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Environmental Bio-remediation Programmes in China Dr. Wang Qiming Counsellor for Science and Technology Embassy of P. R. China to India March 7, 2008.

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Presentation on theme: "Environmental Bio-remediation Programmes in China Dr. Wang Qiming Counsellor for Science and Technology Embassy of P. R. China to India March 7, 2008."— Presentation transcript:

1 Environmental Bio-remediation Programmes in China Dr. Wang Qiming Counsellor for Science and Technology Embassy of P. R. China to India March 7, 2008

2 2 Priority of food and steel Looking back the Chinese history over last 150 years, much of the time was in wars, invasions, turmoil, revolutions and class struggles Therefore, for a long period, food and steel placed as top priority in the national policies This has caused the country’s large areas for mountains, lakes, grasslands and forests being cultivated for development of food yielding As the result, by the year of 1970’s, China’s eco- system had suffered a great deal of deterioration to a critical point --- dust-storms threatening Beijing in a pace much faster than before

3 3 In recent 30 years, China’s development so fast that the pressure of environment and natural resources ever enhanced Major environmental degradation includes: Soil and water erosions Land desertification Grassland degradation Forests shrinking Water resource shortage

4 4 Soil and water erosion Total soil and water erosion area 3.56 million km 2 37% of total national territory water erosion: 1.65 million km 2 wind erosion: 1.91 million km 2

5 5 Land desertification Total land desertification area 1.6 million km 2, 16.7% national territory Changes in last 50 years Land desertification increases 1,560 km 2 / year from 1950s to 1970s Land desertification increases 2,100 km 2 / year from 1970s to 1980s Land desertification increases 2,460 km 2 / year in 1990s

6 6 Grassland degradation Natural grassland area 2.8 million km 2, 28% of total national territory Percentage of degraded grassland 10% in 1970s 20% in early 1980s 30% in mid 1990s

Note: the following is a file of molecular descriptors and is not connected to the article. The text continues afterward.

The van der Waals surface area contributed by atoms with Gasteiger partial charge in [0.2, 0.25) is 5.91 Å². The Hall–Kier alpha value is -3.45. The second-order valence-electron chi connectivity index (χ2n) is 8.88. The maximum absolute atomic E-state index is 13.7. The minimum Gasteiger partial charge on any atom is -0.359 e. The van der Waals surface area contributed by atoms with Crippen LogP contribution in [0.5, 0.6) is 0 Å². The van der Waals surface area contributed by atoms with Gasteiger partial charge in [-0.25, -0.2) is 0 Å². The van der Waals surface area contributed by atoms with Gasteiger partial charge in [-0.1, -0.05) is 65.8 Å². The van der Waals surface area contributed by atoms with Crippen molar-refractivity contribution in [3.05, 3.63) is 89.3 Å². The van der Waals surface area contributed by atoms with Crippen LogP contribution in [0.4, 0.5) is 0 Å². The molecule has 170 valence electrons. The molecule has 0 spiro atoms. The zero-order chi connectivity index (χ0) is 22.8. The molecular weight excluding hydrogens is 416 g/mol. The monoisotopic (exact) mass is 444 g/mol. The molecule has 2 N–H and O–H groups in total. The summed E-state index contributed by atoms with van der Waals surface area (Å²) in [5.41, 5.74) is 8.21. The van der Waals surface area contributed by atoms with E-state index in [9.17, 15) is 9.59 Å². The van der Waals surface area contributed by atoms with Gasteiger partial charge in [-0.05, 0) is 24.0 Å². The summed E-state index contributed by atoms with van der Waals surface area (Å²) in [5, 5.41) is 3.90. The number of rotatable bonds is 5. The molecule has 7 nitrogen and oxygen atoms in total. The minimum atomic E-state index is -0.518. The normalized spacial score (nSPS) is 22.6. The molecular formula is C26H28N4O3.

7 7 Water resources shortage Water shortage: 100 billion m 3 Crop loss by drought: 80 million tons/year Water shortage in cities There are 669 cities in China 400 cities have water shortage problem Water pollution Eutrophication: a major threat of water pollution 56% lakes in China polluted with eutrophication, such as Algae blooms

8 8 A task for survival In order to protect the ecological environment, the Chinese government has launched a number of mega bio-remediation programmes: Protection of nature-reserves Three-North Shelterbelt Programme: Green Great Wall Conversion of cropland to forests and grassland Restoration of lakes through conversion of cropland

9 9 Protection of nature reserves Legislations on nature reserve protection State Council on China Conservation Strategy released in 1987 Regulations on nature reserves protection in 1994 Rules for land management of nature reserves in 1995 Regulation for wild species protection in 1997

10 10 National programmes on wild life protection and nature reserves development  State Administration of Forests Initiated “National Programmes on Wild Life Protection and Nature Reserves Development” in 2001  Goals: to rescue the endangered wild animal and plant species; to expand and improve the development of nature reserves, sanchary ; and to restore and develop rare wild life resources  Objectives: by the year 2020, construct a total of 2,500 nature reserves with total area of 172.8 million hm 2, 18% of the national territory

11 11 National programmes on wild life protection and nature reserves development The first stage (from 2001 to 2010) focusing on projects saving 15 key endangered wild lives including:  Animals: panda, crested Ibis, tiger, golden monkey, Tibetan antelope, Yangtze River crocodile, elephant, gibbon, musk deer, Przewalski’s gazelle, wild deer, crane  Plants: cycad, orchid plants

12 12 Achievements A total of 2,349 nature reserves set up as of June 2006 Total area of nature reserves: 1.5 million km 2, 15% of total territory 14 wild animal conservation and breeding centers, 400 rare plants breeding centers constructed Endangered wild life species a steady increase Wild panda population: 1,000 Wild elephant population: 270 Wild musk deer: 1,300 Wild tiger: 100 Wild Tibetan antelope: 75,000

13 13 Distribution of national nature reserves (core areas shown in green dots)

14 14 The tiger breeding centre in Northeast China, the biggest in the world, having 800 tigers

15 15 Panda conservation and breeding center in Sichuan Province, China

16 16 Tibetan Antelope Reserve in Qinghai Province, China

17 17 Migration bird reserves at Poyang Lake, Jiangxi Province